Hot or cold - don’t forget to top up

Paul Boughton

Andy Burns explains the best practice for restarting thermal fluid systems after a shutdown.

Have you ever wondered where the hottest place on earth is? It would seem that the record belongs to the Mponeng gold mine in South Africa. Two miles below the surface, rock temperatures can reach 150˚F (65.5˚C). Workers can only survive there if slurry ice is pumped into the mine and the walls are insulated with concrete.

As impressive as this temperature is, it does not come close to the ones in which thermal fluid operates in industrial environments. For example, the Globaltherm range includes oils which are designed to operate in temperatures of up to 752˚ (400˚C). As chemically stable and secure as these oils are, they will suffer deterioration caused by heat. This means regular maintenance and topping up as often as necessary, are essential actions for any operation. 

The volume of thermal fluid can expand by 25 to 30% when the fluid is hot, compared to its volume when it’s cold. Industrial plants normally operate incessantly, which is why thermal oil is kept at a constantly high temperature. Because of this, the volume of thermal fluid is always expanded. However, periodic shutdowns for planned maintenance result in a decrease in temperature, which makes the oil volume shrink, often below the low level switch.

As a rule of thumb, the expansion tank should be one third full when the heat transfer fluid is cold, and half full, when the fluid is hot.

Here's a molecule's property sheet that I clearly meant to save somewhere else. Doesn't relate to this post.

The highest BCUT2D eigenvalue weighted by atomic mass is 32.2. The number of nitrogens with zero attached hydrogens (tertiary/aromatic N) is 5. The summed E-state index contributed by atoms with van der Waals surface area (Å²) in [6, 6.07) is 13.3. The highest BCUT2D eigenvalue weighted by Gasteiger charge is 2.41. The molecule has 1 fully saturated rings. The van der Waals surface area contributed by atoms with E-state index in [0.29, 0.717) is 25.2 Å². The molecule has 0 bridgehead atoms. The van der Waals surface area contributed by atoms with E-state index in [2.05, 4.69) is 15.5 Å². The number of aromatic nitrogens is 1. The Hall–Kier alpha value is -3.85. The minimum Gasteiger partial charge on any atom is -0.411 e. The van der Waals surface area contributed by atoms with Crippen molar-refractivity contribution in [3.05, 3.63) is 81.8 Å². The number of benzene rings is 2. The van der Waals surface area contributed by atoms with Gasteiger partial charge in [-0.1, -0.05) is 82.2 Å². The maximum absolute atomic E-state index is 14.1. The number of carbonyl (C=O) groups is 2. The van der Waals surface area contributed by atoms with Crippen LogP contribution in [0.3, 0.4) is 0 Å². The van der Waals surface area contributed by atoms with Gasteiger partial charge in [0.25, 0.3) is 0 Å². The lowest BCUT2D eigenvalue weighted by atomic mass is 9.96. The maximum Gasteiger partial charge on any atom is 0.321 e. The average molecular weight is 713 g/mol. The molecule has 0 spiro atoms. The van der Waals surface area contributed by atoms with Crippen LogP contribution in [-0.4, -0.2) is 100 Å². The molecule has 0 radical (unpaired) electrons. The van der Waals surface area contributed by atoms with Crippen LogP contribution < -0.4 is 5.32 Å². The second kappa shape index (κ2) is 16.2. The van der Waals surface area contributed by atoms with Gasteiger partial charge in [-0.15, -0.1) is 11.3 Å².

Volume reduction caused by problems with system venting or leaks can result in very low thermal fluid levels in the header tank. When this happens, there is a good chance the system will not restart without a top up, because it has ‘tripped out on low level’ or fallen below the low-level switch indicator.

In this situation, the best advice is not to panic. There are several ways to resolve the problem, depending on the type of heat transfer fluid your company is using, the size and capacity of your system and the amount of fluid you require.

Is volume loss inevitable?

In a nutshell, yes. Assuming the system vents adequately, if it generates more light ends than it breaths out, the volume will not change significantly. However, this will cause low flash points, fire points and auto ignition temperatures which is another, more serious issue all together. Heat transfer fluids degrade over time, because of extreme temperatures and continuous temperature fluctuation. The two main chemical processes during which thermal fluids degrade or break down are thermal cracking and thermal oxidation.

Thermal cracking is the process that takes place when heat is applied under pressure to the thermal liquid. It results in the breaking of the fluid's molecules into smaller molecules. This chemical reaction releases several types of fractions, depending on the type of oil in question. The first by-products of thermal cracking are light ends (also called light distillates or low boilers). These fractions have a low boiling point and are highly volatile.

The production of light ends is inevitable, because it's the chemical consequence of heating up thermal fluid. The quantity of light ends in the system has to be constantly monitored, because their presence lowers flashpoints and can create dangerous situations in the event of a loss of containment. DSEAR/ATEX 137 law requires flash points to be managed by taking regular and representative samples, and submitting them for expert advice. This goes hand in hand with surveys that demonstrate a safe system and knowledgeable staff or operators.